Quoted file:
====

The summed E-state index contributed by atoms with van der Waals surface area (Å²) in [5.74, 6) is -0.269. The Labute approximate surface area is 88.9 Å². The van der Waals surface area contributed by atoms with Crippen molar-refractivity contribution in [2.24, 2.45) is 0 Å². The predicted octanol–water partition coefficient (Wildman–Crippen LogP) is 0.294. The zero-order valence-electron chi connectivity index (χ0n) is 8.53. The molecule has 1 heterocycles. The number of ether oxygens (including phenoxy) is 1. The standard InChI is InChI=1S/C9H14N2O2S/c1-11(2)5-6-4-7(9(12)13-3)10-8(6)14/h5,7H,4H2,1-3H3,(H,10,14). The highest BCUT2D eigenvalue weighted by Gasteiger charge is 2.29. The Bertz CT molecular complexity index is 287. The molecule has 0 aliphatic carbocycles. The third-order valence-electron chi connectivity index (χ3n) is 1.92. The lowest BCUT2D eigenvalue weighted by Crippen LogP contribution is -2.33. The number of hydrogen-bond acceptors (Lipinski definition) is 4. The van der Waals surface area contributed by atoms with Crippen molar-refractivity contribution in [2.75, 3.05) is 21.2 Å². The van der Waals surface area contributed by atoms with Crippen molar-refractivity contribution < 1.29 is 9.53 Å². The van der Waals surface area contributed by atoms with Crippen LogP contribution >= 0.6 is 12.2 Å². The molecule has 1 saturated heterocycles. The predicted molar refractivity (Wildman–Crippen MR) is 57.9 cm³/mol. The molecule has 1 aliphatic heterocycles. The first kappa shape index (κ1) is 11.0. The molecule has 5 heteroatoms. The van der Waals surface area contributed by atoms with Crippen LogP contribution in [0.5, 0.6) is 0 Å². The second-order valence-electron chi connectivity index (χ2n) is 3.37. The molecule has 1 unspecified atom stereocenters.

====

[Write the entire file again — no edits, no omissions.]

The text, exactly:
The summed E-state index contributed by atoms with van der Waals surface area (Å²) in [5.74, 6) is -0.269. The Labute approximate surface area is 88.9 Å². The van der Waals surface area contributed by atoms with Crippen molar-refractivity contribution in [2.24, 2.45) is 0 Å². The predicted octanol–water partition coefficient (Wildman–Crippen LogP) is 0.294. The zero-order valence-electron chi connectivity index (χ0n) is 8.53. The molecule has 1 heterocycles. The number of ether oxygens (including phenoxy) is 1. The standard InChI is InChI=1S/C9H14N2O2S/c1-11(2)5-6-4-7(9(12)13-3)10-8(6)14/h5,7H,4H2,1-3H3,(H,10,14). The highest BCUT2D eigenvalue weighted by Gasteiger charge is 2.29. The Bertz CT molecular complexity index is 287. The molecule has 0 aliphatic carbocycles. The third-order valence-electron chi connectivity index (χ3n) is 1.92. The lowest BCUT2D eigenvalue weighted by Crippen LogP contribution is -2.33. The number of hydrogen-bond acceptors (Lipinski definition) is 4. The van der Waals surface area contributed by atoms with Crippen molar-refractivity contribution in [2.75, 3.05) is 21.2 Å². The van der Waals surface area contributed by atoms with Crippen molar-refractivity contribution < 1.29 is 9.53 Å². The van der Waals surface area contributed by atoms with Crippen LogP contribution >= 0.6 is 12.2 Å². The molecule has 1 saturated heterocycles. The predicted molar refractivity (Wildman–Crippen MR) is 57.9 cm³/mol. The molecule has 1 aliphatic heterocycles. The first kappa shape index (κ1) is 11.0. The molecule has 5 heteroatoms. The van der Waals surface area contributed by atoms with Crippen LogP contribution in [0.5, 0.6) is 0 Å². The second-order valence-electron chi connectivity index (χ2n) is 3.37. The molecule has 1 unspecified atom stereocenters.